Import duty change may hit Fletcher Building

CATHERINE HARRIS
Last updated 10:58 16/05/2014

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Fletcher Building may be hurt by a Budget decision to remove tariffs on imported plasterboard and duties on other building products, analysts say.

Fletcher, which holds a 94 per cent share of the New Zealand plasterboard market, saw its shares fall 11c to $9.21 yesterday.

The Government said it hoped to reduce the cost of a standard new home by $3500, by temporarily dropping duties on 90 per cent of the building materials used. The cost of building materials is said to be 30 per cent higher than Australia's.

"On the face of it, the broad takeaway from that is that it's a negative for Fletcher Building," Craigs Investment Partners' head of private wealth research, Mark Lister, said.

Building products provided about 20 per cent of Fletcher's earnings.

"Obviously as a building products manufacturer and supplier, if some of that imported building products are about to get cheaper, they become less competitive," he said.

Fletcher Building would not comment yesterday and referred the media to the Building Industry Federation, which said the country could be swamped with imported products.

Federation chief executive Bruce Kohn doubted the Government's claim that the move would save new-home builders $3500, and said similar moves in Australia saw that market "flooded" with low-quality building materials.

Increased competition was tentatively welcomed by the Registered Master Builders Federation.

Chief executive Warwick Quinn said the Government signalled late last year that it would drop tariffs and anti-dumping provisions on many building products, "and we agreed with that because we need as much competition as we can possibly get".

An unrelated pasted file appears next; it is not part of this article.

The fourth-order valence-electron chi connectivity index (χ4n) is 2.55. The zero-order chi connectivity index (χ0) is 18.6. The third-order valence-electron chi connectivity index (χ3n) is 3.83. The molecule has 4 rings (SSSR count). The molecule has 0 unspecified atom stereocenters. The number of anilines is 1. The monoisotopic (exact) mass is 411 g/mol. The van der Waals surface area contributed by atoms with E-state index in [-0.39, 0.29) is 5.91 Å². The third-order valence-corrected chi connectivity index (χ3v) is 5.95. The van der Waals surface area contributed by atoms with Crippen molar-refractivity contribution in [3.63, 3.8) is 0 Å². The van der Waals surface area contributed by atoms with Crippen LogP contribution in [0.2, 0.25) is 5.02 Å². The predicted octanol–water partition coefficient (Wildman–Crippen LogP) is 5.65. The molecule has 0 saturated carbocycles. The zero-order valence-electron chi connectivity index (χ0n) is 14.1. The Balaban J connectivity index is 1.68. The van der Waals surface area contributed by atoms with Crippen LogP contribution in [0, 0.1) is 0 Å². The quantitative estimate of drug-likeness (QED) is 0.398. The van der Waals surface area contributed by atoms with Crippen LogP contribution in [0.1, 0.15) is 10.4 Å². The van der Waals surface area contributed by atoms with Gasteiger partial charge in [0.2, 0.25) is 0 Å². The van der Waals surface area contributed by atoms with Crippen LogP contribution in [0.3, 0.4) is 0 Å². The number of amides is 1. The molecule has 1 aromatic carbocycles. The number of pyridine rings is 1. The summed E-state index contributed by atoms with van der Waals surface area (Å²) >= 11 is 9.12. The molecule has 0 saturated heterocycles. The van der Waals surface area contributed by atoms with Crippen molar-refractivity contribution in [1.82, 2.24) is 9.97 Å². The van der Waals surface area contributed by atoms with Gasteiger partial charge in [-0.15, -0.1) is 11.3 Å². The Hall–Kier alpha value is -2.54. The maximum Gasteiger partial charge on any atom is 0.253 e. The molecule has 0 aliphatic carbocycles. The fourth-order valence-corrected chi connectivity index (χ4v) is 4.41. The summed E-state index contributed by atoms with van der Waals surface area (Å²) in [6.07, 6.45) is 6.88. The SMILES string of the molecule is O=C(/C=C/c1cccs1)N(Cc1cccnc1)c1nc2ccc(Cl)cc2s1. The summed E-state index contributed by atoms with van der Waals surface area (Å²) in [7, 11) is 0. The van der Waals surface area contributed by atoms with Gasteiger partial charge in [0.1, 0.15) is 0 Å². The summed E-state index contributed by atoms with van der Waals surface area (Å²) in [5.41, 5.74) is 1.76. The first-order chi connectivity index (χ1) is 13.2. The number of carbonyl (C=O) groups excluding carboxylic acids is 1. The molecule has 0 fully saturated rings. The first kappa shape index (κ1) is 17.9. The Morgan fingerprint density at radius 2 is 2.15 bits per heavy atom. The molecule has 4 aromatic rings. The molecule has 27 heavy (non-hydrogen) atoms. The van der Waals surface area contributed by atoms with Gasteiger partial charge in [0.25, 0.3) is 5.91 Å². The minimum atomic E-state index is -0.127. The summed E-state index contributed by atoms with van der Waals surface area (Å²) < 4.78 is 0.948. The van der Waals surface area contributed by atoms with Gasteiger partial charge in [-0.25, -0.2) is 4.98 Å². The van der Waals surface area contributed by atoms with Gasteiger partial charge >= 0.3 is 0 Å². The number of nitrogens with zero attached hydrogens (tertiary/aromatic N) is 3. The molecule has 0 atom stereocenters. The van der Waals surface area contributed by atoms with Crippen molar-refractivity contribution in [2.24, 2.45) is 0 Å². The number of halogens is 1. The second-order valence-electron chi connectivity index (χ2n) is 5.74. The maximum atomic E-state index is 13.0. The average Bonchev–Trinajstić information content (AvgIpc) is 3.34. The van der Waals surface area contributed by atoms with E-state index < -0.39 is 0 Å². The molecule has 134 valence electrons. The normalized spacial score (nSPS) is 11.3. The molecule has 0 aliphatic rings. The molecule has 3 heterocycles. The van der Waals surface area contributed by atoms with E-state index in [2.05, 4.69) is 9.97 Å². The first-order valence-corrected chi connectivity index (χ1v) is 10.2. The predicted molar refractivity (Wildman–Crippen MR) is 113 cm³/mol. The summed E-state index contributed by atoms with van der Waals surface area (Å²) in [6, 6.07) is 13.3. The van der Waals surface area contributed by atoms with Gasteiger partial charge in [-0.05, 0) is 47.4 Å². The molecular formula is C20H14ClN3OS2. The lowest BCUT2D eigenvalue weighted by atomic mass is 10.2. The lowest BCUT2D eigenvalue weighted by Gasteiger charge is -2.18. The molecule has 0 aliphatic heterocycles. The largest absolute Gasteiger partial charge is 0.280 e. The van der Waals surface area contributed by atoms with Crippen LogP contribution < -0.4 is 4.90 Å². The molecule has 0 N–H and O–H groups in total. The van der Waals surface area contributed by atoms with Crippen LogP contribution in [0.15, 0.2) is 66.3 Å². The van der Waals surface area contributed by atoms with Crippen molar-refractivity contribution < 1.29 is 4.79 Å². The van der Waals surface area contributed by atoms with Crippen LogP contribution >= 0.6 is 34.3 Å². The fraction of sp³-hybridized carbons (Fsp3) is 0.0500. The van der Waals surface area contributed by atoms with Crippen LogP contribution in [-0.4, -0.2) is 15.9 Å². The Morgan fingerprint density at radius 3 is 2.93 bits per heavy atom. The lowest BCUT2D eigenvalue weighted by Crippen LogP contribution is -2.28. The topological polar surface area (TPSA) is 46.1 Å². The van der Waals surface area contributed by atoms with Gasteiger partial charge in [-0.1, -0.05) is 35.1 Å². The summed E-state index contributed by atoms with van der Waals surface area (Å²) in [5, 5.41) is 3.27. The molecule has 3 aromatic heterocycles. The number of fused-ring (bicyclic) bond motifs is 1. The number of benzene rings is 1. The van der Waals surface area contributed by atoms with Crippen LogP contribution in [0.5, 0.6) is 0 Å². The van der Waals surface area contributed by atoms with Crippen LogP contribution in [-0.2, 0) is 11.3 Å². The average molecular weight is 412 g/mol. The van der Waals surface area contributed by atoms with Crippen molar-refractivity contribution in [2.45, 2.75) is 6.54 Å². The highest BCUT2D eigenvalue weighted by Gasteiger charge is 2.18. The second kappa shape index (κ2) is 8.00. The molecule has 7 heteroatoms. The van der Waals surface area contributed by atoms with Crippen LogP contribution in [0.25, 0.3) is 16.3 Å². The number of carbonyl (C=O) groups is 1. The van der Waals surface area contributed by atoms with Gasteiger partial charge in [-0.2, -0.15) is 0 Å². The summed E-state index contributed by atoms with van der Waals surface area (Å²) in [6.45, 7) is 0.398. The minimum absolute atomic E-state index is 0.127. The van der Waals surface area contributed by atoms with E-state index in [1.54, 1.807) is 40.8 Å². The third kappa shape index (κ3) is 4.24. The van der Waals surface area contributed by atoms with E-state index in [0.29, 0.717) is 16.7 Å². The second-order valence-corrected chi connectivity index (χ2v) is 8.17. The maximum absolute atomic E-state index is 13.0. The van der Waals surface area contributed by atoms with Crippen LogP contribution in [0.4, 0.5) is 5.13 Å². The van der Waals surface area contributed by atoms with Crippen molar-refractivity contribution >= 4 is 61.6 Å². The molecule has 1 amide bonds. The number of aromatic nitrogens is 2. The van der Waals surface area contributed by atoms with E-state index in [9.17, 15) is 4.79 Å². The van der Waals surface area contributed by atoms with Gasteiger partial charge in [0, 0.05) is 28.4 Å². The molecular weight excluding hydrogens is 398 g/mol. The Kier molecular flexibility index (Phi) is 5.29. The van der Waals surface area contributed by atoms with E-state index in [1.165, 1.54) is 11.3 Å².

"That needs to be tempered with anti-dumping, so what we don't want is huge amounts of spare products from China or whatever coming in and flooding our markets," he said.

"That might be good temporarily, but what it does is undermines long-term viability of our industry."

A rival of Fletchers, Knauf Plasterboard, said foreign entrants to the New Zealand market at last had an "even playing field".

Knauf's national sales manager, John Russ, said the tariff cuts would have no direct financial impact on his company's products, which were brought in from Australia.

Knauf's entry had been delayed because New Zealand builders were cautious and would not use its products unless they had approval from the Building Research Association, in addition to the building code.

"Leaky homes and the earthquake in Christchurch have made a lot of people very risk-averse, and appraisals are something we don't experience anywhere else in the 60 countries that we are in," Russ said.

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Finance Minister Bill English said reducing the tariffs would build on the Government's previous reforms to deliver more competition to the building materials industry.

But Labour leader David Cunliffe panned the move, saying that removing tariffs on wallboard to offset building costs "will not even make a dent in the price of a house in Auckland".

"Average prices in Auckland rose by $6208 last month. The Government's levy changes will save just two to three weeks of Auckland house-price inflation."

The Budget announced that anti-dumping tariffs on plasterboard, reinforcing steel bar and wire nails would be immediately suspended for three years, and tariffs on other materials such as roofing, cladding, insulation and paint would be dropped from July 1, to be reviewed in five years.

- Stuff

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